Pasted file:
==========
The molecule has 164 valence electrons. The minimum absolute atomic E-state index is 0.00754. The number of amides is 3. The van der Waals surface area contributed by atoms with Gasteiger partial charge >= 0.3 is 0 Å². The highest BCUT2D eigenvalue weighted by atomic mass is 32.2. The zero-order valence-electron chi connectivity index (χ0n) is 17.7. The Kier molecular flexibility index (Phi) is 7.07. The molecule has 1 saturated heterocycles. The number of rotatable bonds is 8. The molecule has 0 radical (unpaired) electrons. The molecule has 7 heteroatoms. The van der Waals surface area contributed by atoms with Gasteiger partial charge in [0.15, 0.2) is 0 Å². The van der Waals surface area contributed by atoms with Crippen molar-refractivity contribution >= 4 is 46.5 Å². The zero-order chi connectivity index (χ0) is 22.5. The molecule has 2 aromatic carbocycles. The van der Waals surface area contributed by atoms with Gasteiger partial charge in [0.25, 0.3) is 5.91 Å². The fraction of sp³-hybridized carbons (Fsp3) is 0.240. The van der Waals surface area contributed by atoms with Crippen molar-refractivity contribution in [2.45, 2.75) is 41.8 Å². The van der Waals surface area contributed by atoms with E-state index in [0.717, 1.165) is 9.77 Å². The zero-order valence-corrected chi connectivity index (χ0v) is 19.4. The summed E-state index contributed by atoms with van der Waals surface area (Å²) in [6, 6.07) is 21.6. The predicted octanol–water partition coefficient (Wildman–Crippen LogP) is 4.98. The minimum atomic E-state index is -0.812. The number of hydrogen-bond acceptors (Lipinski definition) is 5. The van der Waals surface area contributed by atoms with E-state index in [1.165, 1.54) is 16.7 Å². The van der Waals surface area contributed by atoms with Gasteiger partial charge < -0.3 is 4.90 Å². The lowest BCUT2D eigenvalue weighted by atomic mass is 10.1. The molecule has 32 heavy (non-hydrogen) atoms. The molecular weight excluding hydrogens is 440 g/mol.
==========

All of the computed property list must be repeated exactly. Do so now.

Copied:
The molecule has 164 valence electrons. The minimum absolute atomic E-state index is 0.00754. The number of amides is 3. The van der Waals surface area contributed by atoms with Gasteiger partial charge >= 0.3 is 0 Å². The highest BCUT2D eigenvalue weighted by atomic mass is 32.2. The zero-order valence-electron chi connectivity index (χ0n) is 17.7. The Kier molecular flexibility index (Phi) is 7.07. The molecule has 1 saturated heterocycles. The number of rotatable bonds is 8. The molecule has 0 radical (unpaired) electrons. The molecule has 7 heteroatoms. The van der Waals surface area contributed by atoms with Gasteiger partial charge in [0.15, 0.2) is 0 Å². The van der Waals surface area contributed by atoms with Crippen molar-refractivity contribution >= 4 is 46.5 Å². The zero-order chi connectivity index (χ0) is 22.5. The molecule has 2 aromatic carbocycles. The van der Waals surface area contributed by atoms with Gasteiger partial charge in [0.25, 0.3) is 5.91 Å². The fraction of sp³-hybridized carbons (Fsp3) is 0.240. The van der Waals surface area contributed by atoms with Crippen molar-refractivity contribution in [2.45, 2.75) is 41.8 Å². The van der Waals surface area contributed by atoms with E-state index in [0.717, 1.165) is 9.77 Å². The zero-order valence-corrected chi connectivity index (χ0v) is 19.4. The summed E-state index contributed by atoms with van der Waals surface area (Å²) in [6, 6.07) is 21.6. The predicted octanol–water partition coefficient (Wildman–Crippen LogP) is 4.98. The minimum atomic E-state index is -0.812. The number of hydrogen-bond acceptors (Lipinski definition) is 5. The van der Waals surface area contributed by atoms with E-state index in [1.165, 1.54) is 16.7 Å². The van der Waals surface area contributed by atoms with Gasteiger partial charge < -0.3 is 4.90 Å². The lowest BCUT2D eigenvalue weighted by atomic mass is 10.1. The molecule has 32 heavy (non-hydrogen) atoms. The molecular weight excluding hydrogens is 440 g/mol.